Adaptive Energy Management Strategy Calibration in PHEVs Based on a Sensitivity Study

2013-09-08
2013-24-0074
This paper presents a sensitivity analysis-based study aimed at robustly calibrating the parameters of an adaptive energy management strategy designed for a Plugin Hybrid Electric Vehicle (PHEV). The supervisory control is developed from the Pontryagin's Minimum Principle (PMP) approach and applied to a model of a GM Chevrolet Volt vehicle. The proposed controller aims at minimizing the fuel consumption of the vehicle over a given driving mission, by achieving a blended discharge strategy over the entire cycle. The calibration study is conducted over a wide set of driving conditions and it generates a look-up table and two constant values for the three controller parameters to be used in the in-vehicle implementation. Finally, the calibrated adaptive control strategy is validated against real driving cycles showing the effectiveness of the calibration approach.
Journal Article

Design of a Parallel-Series PHEV for the EcoCAR 2 Competition

2012-09-10
2012-01-1762
The EcoCAR 2: Plugging into the Future team at the Ohio State University is designing a Parallel-Series Plug-in Hybrid Electric Vehicle capable of 50 miles of all-electric range. The vehicle features a 18.9-kWh lithium-ion battery pack with range extending operation in both series and parallel modes made possible by a 1.8-L ethanol (E85) engine and 6-speed automated manual transmission. This vehicle is designed to drastically reduce fuel consumption, with a utility factor weighted fuel economy of 75 miles per gallon gasoline equivalent (mpgge), while meeting Tier II Bin 5 emissions standards. This report details the rigorous design process followed by the Ohio State team during Year 1 of the competition. The design process includes identifying the team customer's needs and wants, selecting an overall vehicle architecture and completing detailed design work on the mechanical, electrical and control systems. This effort was made possible through support from the U.S.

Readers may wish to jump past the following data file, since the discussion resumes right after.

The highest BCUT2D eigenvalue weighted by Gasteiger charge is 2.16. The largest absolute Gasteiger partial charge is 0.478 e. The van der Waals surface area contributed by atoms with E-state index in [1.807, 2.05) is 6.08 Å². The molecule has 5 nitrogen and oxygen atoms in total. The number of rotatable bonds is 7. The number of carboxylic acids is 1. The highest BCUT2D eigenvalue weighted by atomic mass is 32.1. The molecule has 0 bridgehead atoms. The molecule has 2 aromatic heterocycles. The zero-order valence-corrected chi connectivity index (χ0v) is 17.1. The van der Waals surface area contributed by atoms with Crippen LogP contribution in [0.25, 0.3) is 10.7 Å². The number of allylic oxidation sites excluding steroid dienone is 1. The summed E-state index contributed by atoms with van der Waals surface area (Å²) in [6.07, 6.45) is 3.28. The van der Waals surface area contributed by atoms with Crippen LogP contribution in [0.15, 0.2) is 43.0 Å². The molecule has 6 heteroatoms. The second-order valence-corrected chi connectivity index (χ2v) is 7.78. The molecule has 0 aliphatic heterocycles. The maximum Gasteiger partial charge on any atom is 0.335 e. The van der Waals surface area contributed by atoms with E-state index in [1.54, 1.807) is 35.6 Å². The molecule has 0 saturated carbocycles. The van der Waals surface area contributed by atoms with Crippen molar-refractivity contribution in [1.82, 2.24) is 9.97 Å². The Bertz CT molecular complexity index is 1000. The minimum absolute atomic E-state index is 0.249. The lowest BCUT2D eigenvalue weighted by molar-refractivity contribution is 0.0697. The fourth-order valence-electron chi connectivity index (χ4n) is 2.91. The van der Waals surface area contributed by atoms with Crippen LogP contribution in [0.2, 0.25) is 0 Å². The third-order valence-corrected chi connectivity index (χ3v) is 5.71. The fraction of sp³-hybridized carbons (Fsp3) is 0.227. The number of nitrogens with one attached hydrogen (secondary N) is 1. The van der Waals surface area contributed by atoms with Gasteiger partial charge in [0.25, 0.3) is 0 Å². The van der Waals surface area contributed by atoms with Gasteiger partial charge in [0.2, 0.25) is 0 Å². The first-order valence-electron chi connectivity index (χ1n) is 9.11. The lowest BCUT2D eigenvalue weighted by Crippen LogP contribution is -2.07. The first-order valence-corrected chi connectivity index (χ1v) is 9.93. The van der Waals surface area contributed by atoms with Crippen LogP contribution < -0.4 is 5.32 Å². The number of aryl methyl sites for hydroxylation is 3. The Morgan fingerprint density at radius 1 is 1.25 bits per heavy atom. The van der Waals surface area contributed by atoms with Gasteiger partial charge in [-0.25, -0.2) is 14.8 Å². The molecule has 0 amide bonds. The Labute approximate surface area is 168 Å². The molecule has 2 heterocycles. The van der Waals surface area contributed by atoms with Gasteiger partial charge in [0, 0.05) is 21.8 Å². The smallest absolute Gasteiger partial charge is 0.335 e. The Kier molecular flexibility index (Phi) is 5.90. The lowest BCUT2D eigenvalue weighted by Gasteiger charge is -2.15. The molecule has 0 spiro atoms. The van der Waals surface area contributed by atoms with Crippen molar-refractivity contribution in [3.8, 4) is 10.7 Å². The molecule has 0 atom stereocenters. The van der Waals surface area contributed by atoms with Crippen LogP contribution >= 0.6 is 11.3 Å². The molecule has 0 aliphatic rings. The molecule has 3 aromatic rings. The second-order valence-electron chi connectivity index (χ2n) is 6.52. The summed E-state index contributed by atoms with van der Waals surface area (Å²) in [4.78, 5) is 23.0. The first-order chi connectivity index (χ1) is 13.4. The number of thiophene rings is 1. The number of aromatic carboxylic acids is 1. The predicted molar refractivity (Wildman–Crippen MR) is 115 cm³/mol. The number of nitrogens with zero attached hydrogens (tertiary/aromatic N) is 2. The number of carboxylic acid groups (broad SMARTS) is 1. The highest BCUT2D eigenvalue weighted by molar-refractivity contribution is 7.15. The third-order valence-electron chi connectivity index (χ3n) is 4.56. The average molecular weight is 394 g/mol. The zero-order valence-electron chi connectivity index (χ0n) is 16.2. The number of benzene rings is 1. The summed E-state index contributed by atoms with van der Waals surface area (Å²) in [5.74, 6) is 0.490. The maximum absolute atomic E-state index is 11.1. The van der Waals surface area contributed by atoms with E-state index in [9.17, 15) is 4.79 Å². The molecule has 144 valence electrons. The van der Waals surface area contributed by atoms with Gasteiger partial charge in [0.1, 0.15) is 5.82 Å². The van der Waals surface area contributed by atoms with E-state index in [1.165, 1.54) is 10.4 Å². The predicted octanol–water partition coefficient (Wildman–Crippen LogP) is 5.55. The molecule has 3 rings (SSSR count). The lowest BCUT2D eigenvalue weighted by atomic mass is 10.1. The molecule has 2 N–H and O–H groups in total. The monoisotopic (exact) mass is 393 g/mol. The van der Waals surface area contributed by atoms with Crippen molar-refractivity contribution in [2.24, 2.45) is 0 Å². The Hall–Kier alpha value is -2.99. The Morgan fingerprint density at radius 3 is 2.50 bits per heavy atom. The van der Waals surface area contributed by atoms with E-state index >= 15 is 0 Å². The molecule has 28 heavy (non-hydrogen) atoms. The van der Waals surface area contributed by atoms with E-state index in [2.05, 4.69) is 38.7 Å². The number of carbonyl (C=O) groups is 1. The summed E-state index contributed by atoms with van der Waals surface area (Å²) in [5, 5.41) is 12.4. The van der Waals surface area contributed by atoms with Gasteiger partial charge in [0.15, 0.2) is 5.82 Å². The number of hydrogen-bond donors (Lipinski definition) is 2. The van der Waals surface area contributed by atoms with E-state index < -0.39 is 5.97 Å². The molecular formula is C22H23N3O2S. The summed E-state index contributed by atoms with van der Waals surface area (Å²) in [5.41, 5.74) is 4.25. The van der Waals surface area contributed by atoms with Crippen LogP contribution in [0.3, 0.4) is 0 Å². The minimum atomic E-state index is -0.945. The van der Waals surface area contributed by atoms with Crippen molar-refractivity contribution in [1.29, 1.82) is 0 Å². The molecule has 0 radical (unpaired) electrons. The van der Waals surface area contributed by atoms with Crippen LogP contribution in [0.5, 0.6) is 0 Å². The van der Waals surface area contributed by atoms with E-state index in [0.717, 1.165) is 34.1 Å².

Journal Article

Design and Validation of a Control-Oriented Model of a Diesel Engine with Two-Stage Turbocharger

2009-09-13
2009-24-0122
Two-stage turbochargers are a recent solution to improve engine performance. The large flexibility of these systems, able to operate in different modes, can determine a reduction of the turbo-lag phenomenon and improve the engine tuning. However, the presence of two turbochargers that can be in part operated independently requires effort in terms of analysis and optimization to maximize the benefits of this technology. In addition, the design and calibration of the control system is particularly complex. The transitioning between single stage and two-stage operations poses further control issues. In this scenario a model-based approach could be a convenient and effective solution to investigate optimization, calibration and control issues, provided the developed models retain high accuracy, limited calibration effort and the ability to run in real time.
Technical Paper

Reducing Fuel Consumption by Using Information from Connected and Automated Vehicle Modules to Optimize Propulsion System Control

2019-04-02
2019-01-1213
As regulatory targets for fuel economy continue to tighten globally, the transportation industry is pursuing a variety of approaches to improve vehicle fuel efficiency, including improvements in the internal combustion engine and an accelerating shift to electrification. A key enabler to maximizing the benefit from these new powertrain technologies is proper systems integration work --- developing optimized controls for the propulsion system as a whole. The next step in the evolution of improving the propulsion management system is to make use of available information not typically associated with the powertrain. Advanced driver assistance systems, vehicle connectivity systems and cloud applications can provide information to a propulsion domain controller that enables Intelligent Driving, which shifts from instantaneous optimization of fuel consumption, to optimization over a route.